Conte Signals Italy About to Yield on Budget, EU May Want More

(Bloomberg) -- Italian Prime Minister Giuseppe Conte indicated the populist government is about to back down in a budget standoff with the European Commission, saying he will soon make an offer to Brussels.

Conte has long been pushing his deputies Matteo Salvini and Luigi Di Maio to take a more conciliatory stand in talks with the commission, which have focused on a 2.4 percent deficit target for next year. The premier told newspaper Avvenire he has found room for a possible compromise.

Conte Signals Italy About to Yield on Budget, EU May Want More

“I’m preparing a proposal of mine which the European Union cannot not take into consideration. It will arrive within hours,” Conte said. He added he had received some initial projections “on the economic impact” of welfare benefits and lowering the retirement age.

“This can give me a margin for maneuver to spend and use in the negotiation,” Conte said. Asked about reducing the deficit target, Conte replied “if we recover funds, it could reasonably happen. But at this time I won’t give any number. Because you need confidentiality for the negotiation to succeed.”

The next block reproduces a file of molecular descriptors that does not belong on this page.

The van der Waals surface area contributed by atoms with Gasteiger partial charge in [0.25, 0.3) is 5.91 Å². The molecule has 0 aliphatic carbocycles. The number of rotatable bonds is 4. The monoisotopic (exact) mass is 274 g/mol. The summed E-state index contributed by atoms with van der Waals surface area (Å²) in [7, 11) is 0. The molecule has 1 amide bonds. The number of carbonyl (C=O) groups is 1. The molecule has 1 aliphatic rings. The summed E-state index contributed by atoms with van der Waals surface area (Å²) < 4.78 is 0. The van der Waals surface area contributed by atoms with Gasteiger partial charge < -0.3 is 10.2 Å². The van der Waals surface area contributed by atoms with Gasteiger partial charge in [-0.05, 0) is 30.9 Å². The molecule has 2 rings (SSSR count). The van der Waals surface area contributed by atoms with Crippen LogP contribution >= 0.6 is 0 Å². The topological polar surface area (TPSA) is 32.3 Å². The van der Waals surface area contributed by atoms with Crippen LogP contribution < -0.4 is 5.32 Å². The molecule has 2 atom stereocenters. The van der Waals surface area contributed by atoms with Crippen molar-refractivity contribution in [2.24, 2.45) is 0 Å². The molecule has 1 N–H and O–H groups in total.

Conte Mediator

Conte did not detail how the government would reduce the deficit, and insisted his proposal would not jeopardize the interests of Italians or planned reforms.

Conte has emerged as the key intermediary between the European Union and the two parties that run the Italian government. He has convinced Salvini of the anti-migration League and Di Maio of the anti-establishment Five Star Movement of the need to avoid EU sanctions and agree to move to a 2 percent target, Corriere della Sera reported, though the two leaders haven’t given the “green light” to go any lower.

The EU won’t be satisfied with the 2 percent level, however, setting the stage for further conflict, Il Messaggero reported. Cuts of 12 billion euros ($13.6 billion) could be requested to avoid sanctions, La Stampa reported.

Salvini said on a visit to Brussels late Monday the government would stick to election pledges. “The basics of the budget won’t change: the pension overhaul, the reforms of the work conditions,” Salvini said. “I don’t think we’re aiming toward a collision; it’s not in our interest, it’s not in Europe’s interest.”

The commission has rejected the 2019 budget plan. An EU disciplinary procedure against Italy may be opened as early as next month.

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